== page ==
For the first time, a Turkish scholar addressed a crowd of more than 1,400 people at the city's annual event to commemorate the genocide of about 1.5 million people in 1915 by Ottoman Turks, a tragedy still denied by modern-day Turkey 98 years later.
"The principle was not giving the Armenians not even a single inch," said Umit Kurt, a Turkish scholar at Clark University, as he discussed how the Ottoman Empire deported Armenians before the genocide began and sold their property.
Although initial laws regarding the abandoned property seem to require Armenians be reimbursed at a later date, that never came to fruition, Kurt said before the sold-out crowd at the Alex Theatre Wednesday evening.
The committee that organizes the annual Armenian Genocide Commemoration typically invites prominent Armenian figures and scholars to speak at the popular event, but this year, a Turkish scholar was invited "to showcase a trend towards enlightenment by Turkish academics," said Councilman Ara Najarian.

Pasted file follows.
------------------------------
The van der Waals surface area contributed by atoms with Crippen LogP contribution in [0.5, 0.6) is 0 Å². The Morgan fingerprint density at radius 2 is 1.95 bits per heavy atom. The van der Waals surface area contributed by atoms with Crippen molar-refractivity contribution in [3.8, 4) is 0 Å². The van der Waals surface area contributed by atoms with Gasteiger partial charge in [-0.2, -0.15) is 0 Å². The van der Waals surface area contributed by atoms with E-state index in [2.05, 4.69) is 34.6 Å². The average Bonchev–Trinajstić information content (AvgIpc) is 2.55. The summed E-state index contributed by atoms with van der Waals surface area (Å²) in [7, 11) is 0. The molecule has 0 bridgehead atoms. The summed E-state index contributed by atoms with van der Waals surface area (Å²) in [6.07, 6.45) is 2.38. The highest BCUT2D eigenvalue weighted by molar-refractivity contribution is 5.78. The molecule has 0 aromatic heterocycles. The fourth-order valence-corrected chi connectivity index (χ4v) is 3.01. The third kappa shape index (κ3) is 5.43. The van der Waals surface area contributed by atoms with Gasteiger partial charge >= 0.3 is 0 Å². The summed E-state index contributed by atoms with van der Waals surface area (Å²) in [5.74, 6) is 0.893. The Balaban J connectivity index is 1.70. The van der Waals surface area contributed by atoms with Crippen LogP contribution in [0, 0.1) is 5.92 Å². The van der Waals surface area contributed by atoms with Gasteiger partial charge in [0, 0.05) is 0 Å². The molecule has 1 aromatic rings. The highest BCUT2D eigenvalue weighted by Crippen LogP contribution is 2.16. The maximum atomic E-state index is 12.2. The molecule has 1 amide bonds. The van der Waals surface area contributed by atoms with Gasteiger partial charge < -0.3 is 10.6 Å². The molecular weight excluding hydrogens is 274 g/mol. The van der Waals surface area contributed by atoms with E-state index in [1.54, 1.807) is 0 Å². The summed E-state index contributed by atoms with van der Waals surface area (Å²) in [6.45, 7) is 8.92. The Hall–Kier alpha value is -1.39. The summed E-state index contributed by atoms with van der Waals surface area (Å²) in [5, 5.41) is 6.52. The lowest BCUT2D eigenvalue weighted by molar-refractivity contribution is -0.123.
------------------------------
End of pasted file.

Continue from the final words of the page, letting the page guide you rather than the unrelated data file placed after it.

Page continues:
"It's a slow trend, but a trend nonetheless," he said before the event began, adding that the few Turkish scholars that give credence to the genocide face challenges when they return to Turkey.
While the United States--including President Obama-- continues to avoid labeling the slaughter of Armenians a genocide, local lawmakers called on the country's leadership to change course, despite the political consequences of upsetting Turkey, an ally.
"Your presence is a testament to the fact that the Ottomans did not win," said Assemblyman Mike Gatto (D-Silverlake), asking officials in Washington, D.C. to "once and for all recognize the Armenian genocide."
Rep. Adam Schiff (D-Burbank) agreed in a prepared video. Earlier Wednesday, Schiff addressed his colleagues in the House of Representatives in Armenian, calling on them to remember the lives lost during the genocide.
"Our government must not continue to maintain this shameful silence," Schiff said.
Councilman Zareh Sinanyan said the event commemorates a historic tragedy, but also a living memory.
"It's just something that lives with us," Sinanyan said.